We must turn our gaze outward. That was President Carmen Ambar’s message as she prepared to ship a group of nearly 1,000 people — including first-years, Peer Advising Leaders, staff members, and volunteers — to Cleveland for the inaugural Connect Cleveland trip during New Student Orientation. The pilgrimage was part of Ambar’s initiative to build stronger ties with the Northeast Ohio community. In a massive 20-bus caravan, students connected with local organizations and alumni all over the city, visiting a total of 39 different sites, including the public radio and television broadcaster Ideastream, the Cleveland Museum of Art, an urban farm, and a Cleveland food bank, to name a few. The goal was to help st...

Artist Barbara Bloom focused on capturing the architectural aspects of art pieces from the Allen Memorial Art Museum’s collection in her visual art exhibition for FRONT, titled THE RENDERING (H X W X D =).

“FRONT International” Brings Site-Specific Art Exhibitions to Oberlin

September 14, 2018

FRONT International: Cleveland Triennial for Contemporary Art presented its first group of internationally acclaimed artists and their equally diverse art earlier this summer. From July 14 to Sept. 30, over 100 chosen artists will display their works at selected locations around Cleveland. Exhibition venues are not confined to spaces dedicated to the presentation of art alone, but rather transcend the traditional walls of galleries and museums into the streets of Cleveland and beyond. For instan...

Chief Wahoo Logo Overhaul Long Overdue, Despite Fan Disappointment

Alexis Dill, Sports Editor

February 9, 2018

MLB Commissioner Rob Manfred announced Jan. 29 that Cleveland baseball will stop sporting the Chief Wahoo logo on uniforms after the 2018 season. The cartoon caricature, first featured on players’ caps and jersey sleeves in 1948, has sparked controversy since the 1970s. The statement, which read, “the logo is no longer appropriate for on-field use in Major League Baseball,” appeared to have split baseball fans and others into two categories: “racists” bummed by the news and “soft liberals” offended by the fact that the logo ever existed in the first place. Neither side is more correct than the other, and being able to understand and appreciate both sides of an argument is a skill that most of us need...

Baseball Revitalizes Cleveland

Darren Zaslau, Sports Editor

September 9, 2016

For 52 years, Cleveland sports fans have agonized over the “Cleveland sports curse,” the city’s inexplicable inability to win a championship in any professional sport. From 1964 to 2016, Cleveland’s baseball, basketball and football teams had never reigned supreme in their respective leagues. As a result, a combined 147-season championship drought diminished hope for the city to return to its winning ways that dazzled the sports world in the 1950s. But on June 19, that all changed. The Cleveland Cavaliers defeated the Golden State Warriors in Game 7 of the 2016 NBA Finals to win the team’s first title in franchise history, ending Cleveland’s championship drought in an unbelievable fashion. Inside Quicken...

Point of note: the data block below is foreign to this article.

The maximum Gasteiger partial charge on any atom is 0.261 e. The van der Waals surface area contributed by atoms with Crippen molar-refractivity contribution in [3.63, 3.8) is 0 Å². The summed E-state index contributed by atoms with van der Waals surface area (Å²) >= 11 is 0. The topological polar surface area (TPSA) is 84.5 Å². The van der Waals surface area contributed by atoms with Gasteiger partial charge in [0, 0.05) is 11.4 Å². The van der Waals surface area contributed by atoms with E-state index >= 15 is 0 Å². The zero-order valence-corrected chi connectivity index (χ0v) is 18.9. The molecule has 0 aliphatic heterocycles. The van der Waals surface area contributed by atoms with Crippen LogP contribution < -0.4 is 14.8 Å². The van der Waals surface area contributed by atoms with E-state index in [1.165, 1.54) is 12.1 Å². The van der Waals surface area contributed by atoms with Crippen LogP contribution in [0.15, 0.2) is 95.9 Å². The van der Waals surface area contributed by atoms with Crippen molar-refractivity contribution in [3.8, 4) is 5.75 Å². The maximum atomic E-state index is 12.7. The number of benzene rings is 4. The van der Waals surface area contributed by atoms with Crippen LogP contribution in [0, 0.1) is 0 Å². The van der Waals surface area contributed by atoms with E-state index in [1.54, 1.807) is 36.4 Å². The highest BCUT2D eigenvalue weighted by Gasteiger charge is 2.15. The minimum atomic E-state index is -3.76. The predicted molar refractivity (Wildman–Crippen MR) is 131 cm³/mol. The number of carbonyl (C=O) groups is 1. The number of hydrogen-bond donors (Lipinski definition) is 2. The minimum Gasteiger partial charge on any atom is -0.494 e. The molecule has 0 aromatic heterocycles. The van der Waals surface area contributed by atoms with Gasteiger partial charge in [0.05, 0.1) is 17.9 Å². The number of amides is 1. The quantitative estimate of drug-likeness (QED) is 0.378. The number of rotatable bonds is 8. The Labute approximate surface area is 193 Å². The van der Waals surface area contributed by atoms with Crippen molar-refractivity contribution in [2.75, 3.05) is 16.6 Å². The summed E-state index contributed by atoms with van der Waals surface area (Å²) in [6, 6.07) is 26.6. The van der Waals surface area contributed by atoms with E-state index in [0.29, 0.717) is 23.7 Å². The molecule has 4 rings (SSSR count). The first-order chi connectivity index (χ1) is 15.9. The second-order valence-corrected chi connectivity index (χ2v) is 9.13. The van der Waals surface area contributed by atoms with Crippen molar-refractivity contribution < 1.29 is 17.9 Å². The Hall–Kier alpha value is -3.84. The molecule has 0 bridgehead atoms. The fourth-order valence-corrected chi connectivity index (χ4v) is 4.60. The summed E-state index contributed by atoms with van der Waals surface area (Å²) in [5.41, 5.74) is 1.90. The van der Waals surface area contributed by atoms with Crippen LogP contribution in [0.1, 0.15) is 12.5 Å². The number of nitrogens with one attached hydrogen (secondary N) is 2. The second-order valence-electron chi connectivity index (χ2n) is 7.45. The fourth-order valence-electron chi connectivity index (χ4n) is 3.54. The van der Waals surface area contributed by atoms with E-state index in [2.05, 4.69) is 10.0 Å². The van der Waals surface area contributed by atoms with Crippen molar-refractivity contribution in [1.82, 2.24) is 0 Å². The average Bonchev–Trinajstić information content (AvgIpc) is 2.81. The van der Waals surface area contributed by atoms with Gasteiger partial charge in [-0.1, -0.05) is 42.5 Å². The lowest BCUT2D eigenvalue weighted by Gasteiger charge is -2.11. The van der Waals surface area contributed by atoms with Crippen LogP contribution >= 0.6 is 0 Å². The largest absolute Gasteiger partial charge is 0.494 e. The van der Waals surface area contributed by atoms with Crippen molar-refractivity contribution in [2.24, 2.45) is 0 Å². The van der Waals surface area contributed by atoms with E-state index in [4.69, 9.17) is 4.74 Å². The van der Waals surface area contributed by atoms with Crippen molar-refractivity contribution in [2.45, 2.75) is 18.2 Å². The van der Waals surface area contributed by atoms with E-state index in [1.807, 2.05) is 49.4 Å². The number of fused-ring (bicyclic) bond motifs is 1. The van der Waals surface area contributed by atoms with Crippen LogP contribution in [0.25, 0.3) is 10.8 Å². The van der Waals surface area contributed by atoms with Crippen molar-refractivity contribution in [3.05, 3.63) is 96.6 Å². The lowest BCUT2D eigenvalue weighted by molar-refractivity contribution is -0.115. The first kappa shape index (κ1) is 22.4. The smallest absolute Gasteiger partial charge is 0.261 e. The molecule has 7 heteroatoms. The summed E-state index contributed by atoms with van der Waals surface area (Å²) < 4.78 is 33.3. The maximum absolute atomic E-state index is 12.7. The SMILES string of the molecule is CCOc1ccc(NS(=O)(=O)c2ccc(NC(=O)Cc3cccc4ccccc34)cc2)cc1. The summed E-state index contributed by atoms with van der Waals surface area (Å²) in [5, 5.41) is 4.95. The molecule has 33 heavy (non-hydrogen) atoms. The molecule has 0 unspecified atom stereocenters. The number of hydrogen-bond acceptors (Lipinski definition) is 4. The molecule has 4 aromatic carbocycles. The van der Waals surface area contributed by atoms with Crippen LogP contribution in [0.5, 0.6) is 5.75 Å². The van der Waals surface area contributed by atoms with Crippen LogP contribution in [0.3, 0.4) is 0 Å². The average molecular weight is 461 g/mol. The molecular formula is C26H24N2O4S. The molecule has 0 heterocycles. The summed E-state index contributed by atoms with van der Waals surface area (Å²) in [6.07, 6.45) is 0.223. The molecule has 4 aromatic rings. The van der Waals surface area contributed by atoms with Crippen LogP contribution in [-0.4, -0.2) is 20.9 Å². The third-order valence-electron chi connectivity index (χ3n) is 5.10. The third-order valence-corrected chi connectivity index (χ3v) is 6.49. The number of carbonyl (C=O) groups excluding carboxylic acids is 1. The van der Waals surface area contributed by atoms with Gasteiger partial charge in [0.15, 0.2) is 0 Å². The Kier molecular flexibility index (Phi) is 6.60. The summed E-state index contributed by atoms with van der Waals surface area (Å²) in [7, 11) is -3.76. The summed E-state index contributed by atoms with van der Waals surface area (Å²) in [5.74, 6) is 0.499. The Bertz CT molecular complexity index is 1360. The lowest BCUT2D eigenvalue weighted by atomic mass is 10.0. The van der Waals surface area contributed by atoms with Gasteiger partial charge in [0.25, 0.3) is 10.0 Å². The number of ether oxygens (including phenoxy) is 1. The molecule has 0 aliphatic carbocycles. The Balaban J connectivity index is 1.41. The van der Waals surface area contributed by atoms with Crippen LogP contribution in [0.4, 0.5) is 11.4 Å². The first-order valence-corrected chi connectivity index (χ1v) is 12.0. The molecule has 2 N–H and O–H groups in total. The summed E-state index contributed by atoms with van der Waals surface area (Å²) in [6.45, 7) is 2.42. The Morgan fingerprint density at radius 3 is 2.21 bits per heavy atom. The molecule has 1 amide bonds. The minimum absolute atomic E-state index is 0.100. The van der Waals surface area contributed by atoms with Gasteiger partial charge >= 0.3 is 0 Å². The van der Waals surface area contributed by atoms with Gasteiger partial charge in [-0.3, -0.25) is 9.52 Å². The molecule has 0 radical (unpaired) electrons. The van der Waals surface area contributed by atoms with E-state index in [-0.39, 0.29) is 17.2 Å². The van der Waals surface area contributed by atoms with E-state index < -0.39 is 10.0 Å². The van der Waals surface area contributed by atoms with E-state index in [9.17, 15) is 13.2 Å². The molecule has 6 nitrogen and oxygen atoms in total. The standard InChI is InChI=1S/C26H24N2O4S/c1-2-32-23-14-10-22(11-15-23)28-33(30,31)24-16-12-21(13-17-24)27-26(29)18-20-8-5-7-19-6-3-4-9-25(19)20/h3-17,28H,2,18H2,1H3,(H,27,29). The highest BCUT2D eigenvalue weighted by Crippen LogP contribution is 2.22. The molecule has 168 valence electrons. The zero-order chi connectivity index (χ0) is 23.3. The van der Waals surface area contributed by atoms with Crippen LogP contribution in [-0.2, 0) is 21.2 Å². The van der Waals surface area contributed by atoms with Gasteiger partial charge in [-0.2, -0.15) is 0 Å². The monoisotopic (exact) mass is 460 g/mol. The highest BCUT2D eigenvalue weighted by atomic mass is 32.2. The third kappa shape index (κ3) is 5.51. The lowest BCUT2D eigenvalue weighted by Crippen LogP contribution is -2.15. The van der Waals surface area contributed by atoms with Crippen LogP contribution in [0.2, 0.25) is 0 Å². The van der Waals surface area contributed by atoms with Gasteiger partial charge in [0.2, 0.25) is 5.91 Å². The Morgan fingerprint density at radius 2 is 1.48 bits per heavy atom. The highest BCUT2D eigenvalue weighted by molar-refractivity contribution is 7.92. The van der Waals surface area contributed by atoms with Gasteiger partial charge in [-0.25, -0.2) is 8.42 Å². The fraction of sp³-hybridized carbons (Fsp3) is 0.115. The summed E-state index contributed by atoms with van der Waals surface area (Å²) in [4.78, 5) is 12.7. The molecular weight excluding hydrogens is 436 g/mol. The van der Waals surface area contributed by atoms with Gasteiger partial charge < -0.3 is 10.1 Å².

Alumnus’ Cleveland Music Organization Achieves Nonprofit Status

Lillian White

September 11, 2015

The IRS recently granted nonprofit status to The Syndicate for the New Arts, an organization devoted to transforming the way contemporary music gets presented and experienced in Cleveland and throughout the Rust Belt. Founded by Joshua Rosner, OC ’14, the nonprofit builds connections in the Cleveland music scene by hosting touring artists and initiating collaborations with existing institutions such as restaurants, museums and schools. Syndicate musicians also highlight work by local modern composers and Cleveland and Rust Belt artists whose careers have gone unrecognized. The Syndicate’s new nonprofit status qualifies it for key grants to support free programming. Additionally, as collaborator double-degree fifth-year...

The Epicurean: The Greenhouse Tavern Jewel of Cleveland Culinary Scene

Matt Segall, Columnist

February 27, 2015

I can often be heard saying, “The Greenhouse Tavern is the best restaurant I’ve ever been to,” and I’m not a liar. Local hero Jonathan Sawyer’s flagship establishment tops many locals lists, and after many visits, it remains on the top of mine too. Yes, its food is some of the best I’ve had. Yes, its service is refined. It hit all the marks. But GHT is more than the food on the plate and the attentive people who bring it to you; it is the crown jewel of Cleveland’s celebrated restaurant scene. One of The Greenhouse Tavern’s main focuses is sourcing ingredients from local producers, at which they succeed wherever they can. While not the first spot to catch wind of the farm-to-table movement in Cleveland...

Established 1874.